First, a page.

Time Out says
  • 5 out of 5 stars
Read more
Art

Goya: The Witches and Old Women Album

Superstition, madness, monstrous cruelty… but enough of the news. Let’s see what was going on 200 years ago in Spain, when Francisco de Goya began work on the extraordinary ink drawings in his ‘Album D’. Oh, it was pretty much the same. That’s the incredible thing about Goya: even when he’s commenting on, say, the ulcerous 1807-14 Peninsular War, or the interminable shadow of the Spanish Inquisition, he does it in a way that’s supremely relatable to today; to Ukraine or Syria or… take your pick. Of course, by extension, that’s also the fairly shit thing about the world. Young artists, take note: make conflict, corruption and hypocrisy your targets, and you’ll never go out of style. What Goya gives us here are the deft sketches of an old man, an artist-warrior left deaf by disease, yet at the height of his creative powers. He doesn’t need much to convince us of his genius. Building up lines of ink on small sheets of paper, he describes faces and bodies contorted by grief, rage, madness and old age (he’s incredible at doing paper-thin skin over ancient bones). There’s no narrative context – figures rise up or fall through the blank space of the page – and very little background detail. ‘Madness’ is one of the few images to offer any architectural setting. It shows a figure appealing to us from behind the rails of a balcony, like a clown or a monarch. As with most of Goya’s albums, ‘D’ was given its ‘Witches and Old Women’ tag after his death, when the book was broken up and d

Time Out says
  • 5 out of 5 stars
Users say
  • 5 out of 5 stars
Read more
Art

Sargent: Portraits of Artists and Friends

Walking into this exhibition is like being a fly on the wall at a late nineteenth-century soirée of the in-crowd. John Singer Sargent, the Transatlantic portraitist who was born in Florence to American parents, trained in Paris under society painter Carolus-Duran before moving to London in 1887. Along the way he made the acquaintance of many influential and colourful characters from the worlds of art, literature, music and theatre. In the hope of shedding light on Sargent’s originality as an artist, this show reveals his avant-garde approach to portrait painting through a diverse collection of intimate works. Inspired by proto-impressionist Édouard Manet, then ridiculed by the establishment, and the writings of art critic Edmond Duranty, who called for ‘the special characteristics of the modern individual,’ a young Sargent set about capturing his subjects with a unique sensibility. His use of tonal expression and elegant composition flows throughout these paintings. He painted Parisian patrons, American writers and artist friends including Claude Monet and Auguste Rodin with amazing intensity. In oil sketches that Sargent whisked up in a moment, some sitters appear like whispers. Others look timeless, yet Sargent always retained a swift ease. The way he applies paint is delightfully contemplative. Whether a commissioned portrait or a personal appraisal, Sargent tackled his subjects with a vitality that is as charismatic today as it was over a hundred years ago. Freire Bar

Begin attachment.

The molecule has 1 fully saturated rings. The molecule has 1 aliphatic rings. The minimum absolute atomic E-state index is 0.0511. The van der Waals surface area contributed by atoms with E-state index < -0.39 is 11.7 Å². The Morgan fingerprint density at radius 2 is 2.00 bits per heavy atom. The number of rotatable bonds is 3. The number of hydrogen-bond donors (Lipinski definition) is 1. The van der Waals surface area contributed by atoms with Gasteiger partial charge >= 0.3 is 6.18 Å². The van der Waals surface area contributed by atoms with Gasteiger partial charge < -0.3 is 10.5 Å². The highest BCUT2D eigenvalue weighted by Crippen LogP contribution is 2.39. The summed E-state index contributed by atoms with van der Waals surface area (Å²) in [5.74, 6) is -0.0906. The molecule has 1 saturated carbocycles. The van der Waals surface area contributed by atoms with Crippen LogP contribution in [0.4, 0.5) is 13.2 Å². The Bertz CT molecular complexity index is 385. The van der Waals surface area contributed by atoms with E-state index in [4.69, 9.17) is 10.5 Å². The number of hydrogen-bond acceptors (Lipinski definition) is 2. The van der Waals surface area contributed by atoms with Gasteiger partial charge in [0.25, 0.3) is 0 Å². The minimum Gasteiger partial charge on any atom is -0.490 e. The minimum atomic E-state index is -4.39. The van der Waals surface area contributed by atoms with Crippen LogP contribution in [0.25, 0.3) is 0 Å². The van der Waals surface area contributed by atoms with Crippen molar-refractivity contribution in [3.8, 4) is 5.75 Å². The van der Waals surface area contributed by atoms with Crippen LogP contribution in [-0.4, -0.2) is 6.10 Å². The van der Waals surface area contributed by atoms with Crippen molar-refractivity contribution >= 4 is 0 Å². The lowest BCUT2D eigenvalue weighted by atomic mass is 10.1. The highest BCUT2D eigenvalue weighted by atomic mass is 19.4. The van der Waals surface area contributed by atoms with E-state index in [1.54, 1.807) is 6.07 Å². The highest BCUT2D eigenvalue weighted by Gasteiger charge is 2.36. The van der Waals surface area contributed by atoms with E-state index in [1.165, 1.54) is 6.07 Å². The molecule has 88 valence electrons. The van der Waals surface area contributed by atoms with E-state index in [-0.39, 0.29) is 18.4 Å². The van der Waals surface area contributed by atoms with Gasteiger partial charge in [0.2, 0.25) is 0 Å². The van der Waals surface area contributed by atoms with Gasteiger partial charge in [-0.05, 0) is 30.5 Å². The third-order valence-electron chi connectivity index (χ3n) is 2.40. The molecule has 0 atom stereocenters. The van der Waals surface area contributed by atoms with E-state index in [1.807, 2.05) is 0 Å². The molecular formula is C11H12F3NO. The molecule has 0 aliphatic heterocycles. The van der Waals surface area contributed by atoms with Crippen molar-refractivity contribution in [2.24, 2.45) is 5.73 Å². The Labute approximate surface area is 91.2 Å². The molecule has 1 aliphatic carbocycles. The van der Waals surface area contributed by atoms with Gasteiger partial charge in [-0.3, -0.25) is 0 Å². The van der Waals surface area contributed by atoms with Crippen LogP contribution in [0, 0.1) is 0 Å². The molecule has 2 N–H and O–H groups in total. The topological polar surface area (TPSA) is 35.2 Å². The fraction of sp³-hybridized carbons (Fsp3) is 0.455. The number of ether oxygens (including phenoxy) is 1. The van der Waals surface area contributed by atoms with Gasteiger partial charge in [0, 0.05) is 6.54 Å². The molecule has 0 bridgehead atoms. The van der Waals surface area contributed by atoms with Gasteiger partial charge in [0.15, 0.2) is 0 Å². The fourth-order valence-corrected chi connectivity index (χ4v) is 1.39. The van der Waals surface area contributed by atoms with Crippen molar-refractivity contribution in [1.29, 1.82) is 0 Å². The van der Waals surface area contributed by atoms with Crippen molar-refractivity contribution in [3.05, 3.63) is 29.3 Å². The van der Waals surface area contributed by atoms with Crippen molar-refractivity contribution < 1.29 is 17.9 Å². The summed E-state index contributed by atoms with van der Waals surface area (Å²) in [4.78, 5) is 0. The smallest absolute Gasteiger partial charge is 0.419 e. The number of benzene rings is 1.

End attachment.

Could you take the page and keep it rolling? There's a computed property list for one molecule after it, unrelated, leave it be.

Time Out says
  • 4 out of 5 stars
Users say
  • 4 out of 5 stars
Read more
Art

Salt and Silver: Early Photography 1840-1860

Another week, another photography show about death. It’s not officially about death, mind you; it’s officially about the years 1840 to 1860, when photographers made their images on paper sensitised with silver salts. The process was quickly superseded, but the pictures created this way have a beautiful artistic softness and subtlety of tone, quite apart from the fact that every single new photograph that succeeded represented a huge leap forward in the development of the medium. You see these early practitioners start to grasp the scope of what might be possible. Their subjects change, from ivy-covered walls and carefully posed family groups to more exotic landscapes and subjects: Egypt, India, the poor, war. By the time you get to Roger Fenton’s portrait ‘Captain Lord Balgonie, Grenadier Guards’ of 1855 you have an inkling of how photography is changing how we understand life, for ever. Balgonie is 23. He looks 50. His face is harrowed by his service in the Crimean War, his eyes bagged with fatigue, fear and what the future may hold. He survived the conflict, but was broken by it, dying at home two years after this picture was taken. That is yet to come: for now, he is alive. This sense of destiny bound within a picture created in a moment is what is new about photography, and you start to see it everywhere, not just in the images of war. It’s in William Henry Fox Talbot’s ‘The Great Elm at Lacock’: a huge tree against a mottled sky, battered by storms. It’s in John Beasly

Time Out says
  • 4 out of 5 stars